Print

Dean Review Consultation Questions

Written submission to Dean review

Submission number: DR-6

Name of organisation making submission: DR-6 Midhurst Refrigeration Ltd

Responses to questions in submission form


Section A - The Public Interest in this Review

1. What do you understand by public interest?

Legislation that improves the lives of the majority of people


2. Who should the College serve? Who is “the public” in the public interest and what groups make up the public?

Employers, employees, home owners and home buyers, building owners, and consumers. People have the right to work, have free access to employment, and competition in choosing services


3. How should the College make decisions in the public interest where different segments of the public may have opposing interests?

Let the free market make the decision. Cheaper services aren't always better, but people need to have the right to choose who fixes their house, car, etc.


4. Is the College currently protecting the public interest?

No


5. How should the College advance the public interest?

Decrease regulation in all industries, allow more apprenticeship opportunities, promote choices rather than limit competition





Section B - Issues Related to Scopes of Practice (SoPs)

6. What impact do SoPs in regulation have on your daily work activities or on the way you conduct business? What aspects of an SoP are important to the work of your trade? Please explain.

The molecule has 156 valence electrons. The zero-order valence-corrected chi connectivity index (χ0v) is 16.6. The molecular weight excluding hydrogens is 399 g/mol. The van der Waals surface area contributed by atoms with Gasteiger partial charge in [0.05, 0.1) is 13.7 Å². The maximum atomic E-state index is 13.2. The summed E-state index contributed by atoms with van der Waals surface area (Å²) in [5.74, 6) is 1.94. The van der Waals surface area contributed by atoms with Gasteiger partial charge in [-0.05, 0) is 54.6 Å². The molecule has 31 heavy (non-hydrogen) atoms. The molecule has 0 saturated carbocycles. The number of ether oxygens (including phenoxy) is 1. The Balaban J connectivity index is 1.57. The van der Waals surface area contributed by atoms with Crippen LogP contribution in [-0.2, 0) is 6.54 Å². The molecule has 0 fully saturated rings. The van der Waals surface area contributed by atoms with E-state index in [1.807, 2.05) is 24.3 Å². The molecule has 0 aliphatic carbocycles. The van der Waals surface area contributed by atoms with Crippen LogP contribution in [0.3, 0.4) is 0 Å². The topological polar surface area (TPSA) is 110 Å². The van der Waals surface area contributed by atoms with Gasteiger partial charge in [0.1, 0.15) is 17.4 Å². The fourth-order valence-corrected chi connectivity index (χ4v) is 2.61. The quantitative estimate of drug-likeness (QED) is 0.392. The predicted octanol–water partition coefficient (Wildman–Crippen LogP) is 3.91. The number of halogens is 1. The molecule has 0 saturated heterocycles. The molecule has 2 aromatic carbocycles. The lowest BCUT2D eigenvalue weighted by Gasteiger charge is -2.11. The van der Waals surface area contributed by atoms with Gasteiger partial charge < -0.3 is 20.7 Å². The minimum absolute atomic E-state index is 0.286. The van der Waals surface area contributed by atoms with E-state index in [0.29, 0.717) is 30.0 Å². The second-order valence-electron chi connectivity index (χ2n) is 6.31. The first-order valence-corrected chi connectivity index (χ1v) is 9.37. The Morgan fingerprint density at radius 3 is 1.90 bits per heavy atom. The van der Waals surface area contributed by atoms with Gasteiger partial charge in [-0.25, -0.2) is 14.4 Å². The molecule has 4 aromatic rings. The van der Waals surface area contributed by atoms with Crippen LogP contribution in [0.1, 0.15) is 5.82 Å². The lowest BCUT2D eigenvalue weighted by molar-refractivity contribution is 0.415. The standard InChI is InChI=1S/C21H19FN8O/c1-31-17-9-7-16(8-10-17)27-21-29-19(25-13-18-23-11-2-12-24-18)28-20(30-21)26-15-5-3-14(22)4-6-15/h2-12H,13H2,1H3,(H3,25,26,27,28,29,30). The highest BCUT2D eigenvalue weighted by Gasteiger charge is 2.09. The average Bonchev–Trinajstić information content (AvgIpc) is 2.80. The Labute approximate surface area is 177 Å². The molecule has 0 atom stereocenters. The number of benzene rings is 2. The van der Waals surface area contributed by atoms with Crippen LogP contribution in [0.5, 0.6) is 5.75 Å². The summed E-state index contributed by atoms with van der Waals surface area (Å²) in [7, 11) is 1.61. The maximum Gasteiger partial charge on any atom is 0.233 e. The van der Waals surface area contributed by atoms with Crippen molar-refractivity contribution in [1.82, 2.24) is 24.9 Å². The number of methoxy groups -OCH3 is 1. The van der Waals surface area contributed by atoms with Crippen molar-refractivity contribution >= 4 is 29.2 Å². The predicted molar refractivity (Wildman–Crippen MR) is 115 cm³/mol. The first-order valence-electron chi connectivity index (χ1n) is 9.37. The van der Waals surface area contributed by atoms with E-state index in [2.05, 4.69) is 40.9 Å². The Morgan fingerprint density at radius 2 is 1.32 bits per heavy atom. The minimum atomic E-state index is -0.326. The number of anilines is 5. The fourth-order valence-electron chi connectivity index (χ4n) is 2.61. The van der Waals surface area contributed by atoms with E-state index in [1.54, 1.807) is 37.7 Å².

Respondent did not provide a response to this question


7. Do you agree with the suggestion that trades may have core elements as well as peripheral elements?

Yes. Most skilled trades are 90% manual labour


8. What should be the key elements of an SoP? In particular, should the SoP for a trade list all of the tasks, activities or functions in which an apprentice should be trained, only those that are unique to the trade, or only those that may pose a risk of harm to the public, tradespeople or other workers on the job? Please explain.

Only those that are unique to the trade. Safety and risk to others are already covered by WHMIS, Min. of Labour, and skill/site specific applications


9. How should a review or change in SoP be carried out?

Poll members of that trade


10. Can or should the existing SoP provisions support the College’s diverse functions (e.g., apprenticeship training, enforcement, classification reviews)? Please explain.